PQ 5.7 — Are the choices I make in alignment with these values [the values that are most important in myself and others]?
For the most part, I do a pretty okay job making choices that are consistent with my values. This is a good thing as it causes me a fair bit of distress whenever I depart from my values. I’m like most human beings this way. Psychologists call this form of stress cognitive dissonance. Cognitive dissonance occurs when our ideas and beliefs are either inconsistent with each other (we’re conflicted in our thinking) or when our beliefs aren’t consistent with our actions (basically, hypocrisy — or at least not living up to our image of our “ideal selves”).
Cognitive Dissonance Can Lead to Growth
However, my values and my behaviors aren’t always in perfect harmony. And while it can be humbling, I find that it’s the moments that they’re in conflict that I learn the most about myself and experience growth.
And cognitive dissonance? It’s the whole reason I ended up polyamorous in the first place.
I Had Experienced Disrespectful Non-Monogamy
I had long been a believer that monogamy is what I wanted. By the time I met Seth, I’d experienced my fair share (and some would argue more than my fair share) of casual non-monogamy. And a lot of my experiences? Had been pretty terrible.
Sure, I’d had some fun group sex encounters. But other encounters had been stressful. Soul-crushing. Disappointing. And what was worse, at least one of my casual hookups went around talking smack about me after. Which was odd. He seemed genuinely confused that I was okay with a one-night stand with no desire to build anything more. It had been an okay night. Nothing to write home about. But he still felt the need to sleep with me one night and then denigrate me the next.
And don’t get me started on all the weird experiences I had as a single bisexual women sleeping with couples. Let’s just say that things were unpredictable. And no, I wasn’t always treated well.
That’s where I really ran into issues with non-monogamy: There was often a lack of respect.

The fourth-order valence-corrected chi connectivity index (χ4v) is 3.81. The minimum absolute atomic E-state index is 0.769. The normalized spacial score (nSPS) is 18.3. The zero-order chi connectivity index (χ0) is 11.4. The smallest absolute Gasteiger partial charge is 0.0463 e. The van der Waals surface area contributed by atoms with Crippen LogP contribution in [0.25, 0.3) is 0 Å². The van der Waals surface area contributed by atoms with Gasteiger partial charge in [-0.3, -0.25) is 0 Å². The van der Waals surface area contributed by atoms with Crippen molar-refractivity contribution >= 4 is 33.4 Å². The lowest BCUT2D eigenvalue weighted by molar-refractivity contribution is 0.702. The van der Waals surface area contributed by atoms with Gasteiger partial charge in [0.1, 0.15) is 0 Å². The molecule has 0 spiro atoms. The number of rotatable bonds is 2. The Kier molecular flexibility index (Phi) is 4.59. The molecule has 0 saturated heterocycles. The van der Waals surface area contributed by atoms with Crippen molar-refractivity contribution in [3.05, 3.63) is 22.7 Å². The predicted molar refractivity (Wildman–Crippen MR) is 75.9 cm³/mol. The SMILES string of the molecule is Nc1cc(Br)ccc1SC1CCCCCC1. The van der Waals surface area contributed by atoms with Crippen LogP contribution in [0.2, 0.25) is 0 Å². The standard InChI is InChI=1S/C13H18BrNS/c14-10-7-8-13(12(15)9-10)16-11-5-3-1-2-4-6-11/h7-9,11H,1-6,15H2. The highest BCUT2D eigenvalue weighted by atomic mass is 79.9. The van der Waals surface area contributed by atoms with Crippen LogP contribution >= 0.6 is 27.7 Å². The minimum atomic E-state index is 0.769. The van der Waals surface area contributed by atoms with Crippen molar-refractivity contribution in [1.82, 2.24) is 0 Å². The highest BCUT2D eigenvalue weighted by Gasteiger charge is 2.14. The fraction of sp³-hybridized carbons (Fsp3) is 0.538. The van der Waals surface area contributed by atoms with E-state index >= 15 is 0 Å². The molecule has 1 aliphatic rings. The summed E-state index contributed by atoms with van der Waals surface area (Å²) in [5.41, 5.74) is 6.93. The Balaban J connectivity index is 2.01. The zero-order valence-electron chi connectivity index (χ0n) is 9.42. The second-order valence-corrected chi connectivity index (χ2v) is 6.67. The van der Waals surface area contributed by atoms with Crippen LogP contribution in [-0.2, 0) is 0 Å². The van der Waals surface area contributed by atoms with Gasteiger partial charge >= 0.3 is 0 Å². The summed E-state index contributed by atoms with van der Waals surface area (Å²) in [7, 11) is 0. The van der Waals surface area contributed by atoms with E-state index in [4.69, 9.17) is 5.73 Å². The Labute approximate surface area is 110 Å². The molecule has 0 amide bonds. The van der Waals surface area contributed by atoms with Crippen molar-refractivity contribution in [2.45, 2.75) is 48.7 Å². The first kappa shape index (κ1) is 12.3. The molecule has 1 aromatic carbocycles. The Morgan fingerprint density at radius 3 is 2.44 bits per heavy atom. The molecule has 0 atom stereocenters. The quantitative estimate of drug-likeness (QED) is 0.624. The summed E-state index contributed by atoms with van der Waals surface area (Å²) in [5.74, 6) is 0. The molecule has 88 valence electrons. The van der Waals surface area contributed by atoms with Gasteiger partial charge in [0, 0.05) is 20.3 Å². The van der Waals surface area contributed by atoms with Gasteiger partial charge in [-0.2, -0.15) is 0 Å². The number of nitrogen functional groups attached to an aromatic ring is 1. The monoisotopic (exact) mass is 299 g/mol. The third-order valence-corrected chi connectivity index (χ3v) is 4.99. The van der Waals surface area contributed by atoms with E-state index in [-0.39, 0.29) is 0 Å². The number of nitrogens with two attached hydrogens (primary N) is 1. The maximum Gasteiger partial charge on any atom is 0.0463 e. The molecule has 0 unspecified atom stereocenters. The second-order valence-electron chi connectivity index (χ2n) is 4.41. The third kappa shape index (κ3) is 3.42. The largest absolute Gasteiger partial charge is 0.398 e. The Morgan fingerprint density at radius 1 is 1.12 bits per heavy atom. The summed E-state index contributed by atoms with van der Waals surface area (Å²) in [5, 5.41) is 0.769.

And I’d found while disrespect could certainly occur in monogamous relationships? People seemed to value those kinds of relationships and those partners and treat them with a respect that I longed for.
So when I was set up with a nice-enough guy by friends, I insisted on exclusivity. Seth knew of my reputation but agreed anyway to monogamy.
And for 8 years, we were monogamous. Seth wanted to open, but I didn’t see how it could be anything but a shit show. I just didn’t have a model for healthy, ethical non-monogamy.
Until we found out that good friends of ours, Megan and Pete, were polyamorous. And Megan and Pete? Well, they were mainstream. Like Barbie had married GI Joe. Two kids. Good jobs. Nothing like the hot messes of my youth – when I swung from bedpost to bedpost, chasing the next high.
It was the first time either of us had ever even heard the word “polyamory.”
The Best Problem-Solvers Keep an Open Mind
A while back, I took a course on spaghetti situations. And the one thing they stressed more than anything else? When people are trying to solve complex problems, they spend far too little time asking why and rush to saying because.
So being open-minded and not rushing to judgement before you have ample evidence isn’t just a moral concern (i.e., something that “good” people do). It has practical implications as well.
The best solvers of complex problems are open-minded.
And in real life? Nearly everything is complicated.
It was stunning new evidence:
Megan and Pete had been pursuing other relationship for years, without any of us knowing.
The revelation gave me pause. Megan and Pete were well adjusted, stable. They had their shit together. It flew in the face of what I believed about non-monogamy. That it was messy, chaotic, untenable. Just asking for trouble.
It occurred to me that maybe I didn’t know everything. Especially when it came to non-monogamy.
I spent days questioning my former beliefs. What was I afraid of? Losing my relationship with Seth? How did I know that would actually happen with other people in the picture? And if our relationship were so easily lost, so fragile, then maybe, I reasoned, it was something that should end.
As Carl Sagan wrote, “It is far better to grasp the universe as it really is than to persist in delusion, however satisfying and reassuring.”
And shocking everyone, I changed my mind and finally agreed to an open relationship with Seth, something he’d wanted for years and I’d vehemently opposed.
Because to me? I valued monogamy less than keeping an open mind. And a commitment to seeking the truth.
This post is part of a series in which I answer each of the chapter-end questions in More than Two with an essay. For the entire list of questions & answers, please see this indexed list.